This article originally appeared in Australian Financial Review
Real Asset Management has “stepped into the breach” created by the major banks’ retreat from mortgage lending after securing a $500 million funding line from a global investment bank to lend to local and overseas borrowers.
RAM, which is led by former UBS investment banker Scott Wehl, will offer housing finance through its subsidiary Brighten Home Loans with a focus on high net worth individuals seeking higher loan amounts and non-resident borrowers seeking house and land construction finance.
Mr Wehl said the aim was to aggressively grow Brighten’s home loan book to around $2 billion within two years via an “institutional standard securitisation program” and using mortgage brokers as the main distribution channel.
The focus will be on lending to non-resident borrowers, especially those in Asia, as well as Australian residents who have been “orphaned by Australian banks due to tightening lending rules and credit restrictions”.
“We have a diversified range of funding sources and we’re talking to more funders. We’re looking to supercharge our growth,” Mr Wehl told The Australian Financial Review.
Brighten will offer principle and interest loans at 4.99 per cent to non-resident borrowers and interest-only loans at 5.35 per cent up to $2 million with a minimum 20 per cent deposit. It will also accept loan applications from Australian residents who meet its lending criteria.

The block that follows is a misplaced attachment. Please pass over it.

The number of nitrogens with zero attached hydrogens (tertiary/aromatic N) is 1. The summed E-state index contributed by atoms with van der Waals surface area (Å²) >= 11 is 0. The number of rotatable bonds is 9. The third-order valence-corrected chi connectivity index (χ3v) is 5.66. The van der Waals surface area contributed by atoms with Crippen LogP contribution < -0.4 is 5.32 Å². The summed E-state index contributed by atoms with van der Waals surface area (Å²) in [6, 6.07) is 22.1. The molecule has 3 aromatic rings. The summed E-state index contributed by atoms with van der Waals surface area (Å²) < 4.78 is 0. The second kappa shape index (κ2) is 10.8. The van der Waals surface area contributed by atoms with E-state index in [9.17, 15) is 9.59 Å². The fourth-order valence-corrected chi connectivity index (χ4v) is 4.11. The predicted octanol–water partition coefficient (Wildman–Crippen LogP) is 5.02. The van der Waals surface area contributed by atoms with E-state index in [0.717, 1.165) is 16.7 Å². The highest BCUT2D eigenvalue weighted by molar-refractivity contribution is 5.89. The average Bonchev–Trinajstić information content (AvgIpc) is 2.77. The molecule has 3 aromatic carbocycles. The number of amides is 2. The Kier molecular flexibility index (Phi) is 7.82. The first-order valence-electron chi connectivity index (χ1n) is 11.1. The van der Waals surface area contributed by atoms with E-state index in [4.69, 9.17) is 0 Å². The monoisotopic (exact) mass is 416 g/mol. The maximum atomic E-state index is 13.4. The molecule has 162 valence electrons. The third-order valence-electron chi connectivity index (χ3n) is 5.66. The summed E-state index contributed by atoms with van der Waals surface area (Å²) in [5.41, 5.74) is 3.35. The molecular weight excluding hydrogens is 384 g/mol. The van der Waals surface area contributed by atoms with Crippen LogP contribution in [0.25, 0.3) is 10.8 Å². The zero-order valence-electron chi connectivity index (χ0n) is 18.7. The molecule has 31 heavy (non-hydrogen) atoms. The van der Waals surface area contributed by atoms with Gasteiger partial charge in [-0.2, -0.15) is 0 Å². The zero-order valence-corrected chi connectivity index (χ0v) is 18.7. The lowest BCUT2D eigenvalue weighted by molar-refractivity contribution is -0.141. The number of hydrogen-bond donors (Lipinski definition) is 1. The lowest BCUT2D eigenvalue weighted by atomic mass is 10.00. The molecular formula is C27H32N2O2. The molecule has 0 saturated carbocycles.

Launched a year ago, Brighten Home Loans is writing about $40 million in loans per month with construction finance a big component of new originations.
Brighten business development manager Mikai Ning said the firm was working to extensively increase its broker network and was hiring more staff, including those with North Asian and other language skills to manage significantly increased demand.
Demand for alternative lenders to the major banks, who control more than 80 per cent of the housing finance market, has been growing since Westpac, CBA and ANZ all lifted their standard variable interest rates in the past two weeks, citing higher funding costs.
At the same time the mortgage funding investment market, which froze following the GFC, has opened up with the likes of prominent non-bank lenders FirstMac receiving positive ratings for its residential mortgage-backed securities.
Others active in mortgage lending include real estate financier Qualitas which backed peer-to-peer mortgage lender Peer Estate.
“The mortgage market is so big and the Big Four dominate so much that one small move creates opportunities for non-banks,” said RAM Australia CEO Scott Kelly.
“It’s a nice feeling for us to get global endorsement [for our mortgage lending].” RAM did not disclose who is providing the $500 million warehouse facility.